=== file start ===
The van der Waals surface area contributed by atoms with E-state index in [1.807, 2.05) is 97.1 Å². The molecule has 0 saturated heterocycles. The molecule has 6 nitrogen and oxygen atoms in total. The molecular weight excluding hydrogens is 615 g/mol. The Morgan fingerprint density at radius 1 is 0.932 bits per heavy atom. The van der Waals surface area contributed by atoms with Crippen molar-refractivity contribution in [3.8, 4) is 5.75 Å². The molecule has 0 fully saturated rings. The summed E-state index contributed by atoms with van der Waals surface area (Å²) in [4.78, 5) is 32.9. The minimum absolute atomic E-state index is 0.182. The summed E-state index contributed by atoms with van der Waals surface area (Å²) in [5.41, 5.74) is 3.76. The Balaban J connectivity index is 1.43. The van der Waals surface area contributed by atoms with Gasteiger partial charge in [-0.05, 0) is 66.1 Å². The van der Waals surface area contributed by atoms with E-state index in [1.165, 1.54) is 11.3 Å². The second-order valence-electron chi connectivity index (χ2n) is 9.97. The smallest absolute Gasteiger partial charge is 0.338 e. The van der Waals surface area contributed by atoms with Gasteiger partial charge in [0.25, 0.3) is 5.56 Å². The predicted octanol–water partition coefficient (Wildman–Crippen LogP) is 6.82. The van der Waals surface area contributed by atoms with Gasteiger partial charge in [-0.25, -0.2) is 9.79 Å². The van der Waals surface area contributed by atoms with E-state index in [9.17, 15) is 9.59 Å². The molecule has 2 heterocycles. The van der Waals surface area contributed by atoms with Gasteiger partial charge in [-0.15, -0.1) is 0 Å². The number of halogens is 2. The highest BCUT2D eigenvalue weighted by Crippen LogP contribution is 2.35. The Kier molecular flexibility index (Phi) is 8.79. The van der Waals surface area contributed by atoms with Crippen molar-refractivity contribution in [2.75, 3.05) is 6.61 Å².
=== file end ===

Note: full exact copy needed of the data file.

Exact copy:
The van der Waals surface area contributed by atoms with E-state index in [1.807, 2.05) is 97.1 Å². The molecule has 0 saturated heterocycles. The molecule has 6 nitrogen and oxygen atoms in total. The molecular weight excluding hydrogens is 615 g/mol. The Morgan fingerprint density at radius 1 is 0.932 bits per heavy atom. The van der Waals surface area contributed by atoms with Crippen molar-refractivity contribution in [3.8, 4) is 5.75 Å². The molecule has 0 fully saturated rings. The summed E-state index contributed by atoms with van der Waals surface area (Å²) in [4.78, 5) is 32.9. The minimum absolute atomic E-state index is 0.182. The summed E-state index contributed by atoms with van der Waals surface area (Å²) in [5.41, 5.74) is 3.76. The Balaban J connectivity index is 1.43. The van der Waals surface area contributed by atoms with Gasteiger partial charge in [-0.05, 0) is 66.1 Å². The van der Waals surface area contributed by atoms with E-state index in [1.165, 1.54) is 11.3 Å². The second-order valence-electron chi connectivity index (χ2n) is 9.97. The smallest absolute Gasteiger partial charge is 0.338 e. The van der Waals surface area contributed by atoms with Gasteiger partial charge in [0.25, 0.3) is 5.56 Å². The predicted octanol–water partition coefficient (Wildman–Crippen LogP) is 6.82. The van der Waals surface area contributed by atoms with Gasteiger partial charge in [-0.25, -0.2) is 9.79 Å². The van der Waals surface area contributed by atoms with E-state index in [9.17, 15) is 9.59 Å². The molecule has 2 heterocycles. The van der Waals surface area contributed by atoms with Gasteiger partial charge in [-0.15, -0.1) is 0 Å². The number of halogens is 2. The highest BCUT2D eigenvalue weighted by Crippen LogP contribution is 2.35. The Kier molecular flexibility index (Phi) is 8.79. The van der Waals surface area contributed by atoms with Crippen molar-refractivity contribution in [2.75, 3.05) is 6.61 Å².